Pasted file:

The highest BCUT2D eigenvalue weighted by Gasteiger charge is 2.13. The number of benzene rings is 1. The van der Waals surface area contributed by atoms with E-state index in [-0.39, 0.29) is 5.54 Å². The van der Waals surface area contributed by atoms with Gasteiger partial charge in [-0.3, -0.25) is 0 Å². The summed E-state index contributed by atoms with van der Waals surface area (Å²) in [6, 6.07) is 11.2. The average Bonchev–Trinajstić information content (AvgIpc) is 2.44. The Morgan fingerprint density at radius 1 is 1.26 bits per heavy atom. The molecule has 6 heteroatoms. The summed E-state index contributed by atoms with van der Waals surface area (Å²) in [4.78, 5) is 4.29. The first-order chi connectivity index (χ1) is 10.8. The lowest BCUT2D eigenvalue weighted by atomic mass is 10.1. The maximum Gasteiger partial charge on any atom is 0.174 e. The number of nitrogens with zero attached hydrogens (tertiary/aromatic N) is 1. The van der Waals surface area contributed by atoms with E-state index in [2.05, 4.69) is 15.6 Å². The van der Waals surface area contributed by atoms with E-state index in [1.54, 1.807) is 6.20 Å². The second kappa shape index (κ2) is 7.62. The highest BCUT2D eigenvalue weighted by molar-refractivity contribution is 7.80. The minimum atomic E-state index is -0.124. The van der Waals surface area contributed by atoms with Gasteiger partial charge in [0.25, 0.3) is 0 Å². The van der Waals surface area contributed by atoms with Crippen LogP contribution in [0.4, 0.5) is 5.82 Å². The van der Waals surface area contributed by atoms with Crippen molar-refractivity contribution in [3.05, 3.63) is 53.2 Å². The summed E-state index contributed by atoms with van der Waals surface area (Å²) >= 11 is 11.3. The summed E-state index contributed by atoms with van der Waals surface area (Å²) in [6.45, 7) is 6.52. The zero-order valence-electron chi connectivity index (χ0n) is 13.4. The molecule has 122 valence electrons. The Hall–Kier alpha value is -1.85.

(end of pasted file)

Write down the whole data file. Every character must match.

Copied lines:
The highest BCUT2D eigenvalue weighted by Gasteiger charge is 2.13. The number of benzene rings is 1. The van der Waals surface area contributed by atoms with E-state index in [-0.39, 0.29) is 5.54 Å². The van der Waals surface area contributed by atoms with Gasteiger partial charge in [-0.3, -0.25) is 0 Å². The summed E-state index contributed by atoms with van der Waals surface area (Å²) in [6, 6.07) is 11.2. The average Bonchev–Trinajstić information content (AvgIpc) is 2.44. The Morgan fingerprint density at radius 1 is 1.26 bits per heavy atom. The molecule has 6 heteroatoms. The summed E-state index contributed by atoms with van der Waals surface area (Å²) in [4.78, 5) is 4.29. The first-order chi connectivity index (χ1) is 10.8. The lowest BCUT2D eigenvalue weighted by atomic mass is 10.1. The maximum Gasteiger partial charge on any atom is 0.174 e. The number of nitrogens with zero attached hydrogens (tertiary/aromatic N) is 1. The van der Waals surface area contributed by atoms with E-state index in [2.05, 4.69) is 15.6 Å². The van der Waals surface area contributed by atoms with E-state index in [1.54, 1.807) is 6.20 Å². The second kappa shape index (κ2) is 7.62. The highest BCUT2D eigenvalue weighted by molar-refractivity contribution is 7.80. The minimum atomic E-state index is -0.124. The van der Waals surface area contributed by atoms with Gasteiger partial charge in [0.25, 0.3) is 0 Å². The van der Waals surface area contributed by atoms with Crippen LogP contribution in [0.4, 0.5) is 5.82 Å². The van der Waals surface area contributed by atoms with Crippen molar-refractivity contribution in [3.05, 3.63) is 53.2 Å². The summed E-state index contributed by atoms with van der Waals surface area (Å²) >= 11 is 11.3. The summed E-state index contributed by atoms with van der Waals surface area (Å²) in [6.45, 7) is 6.52. The zero-order valence-electron chi connectivity index (χ0n) is 13.4. The molecule has 122 valence electrons. The Hall–Kier alpha value is -1.85.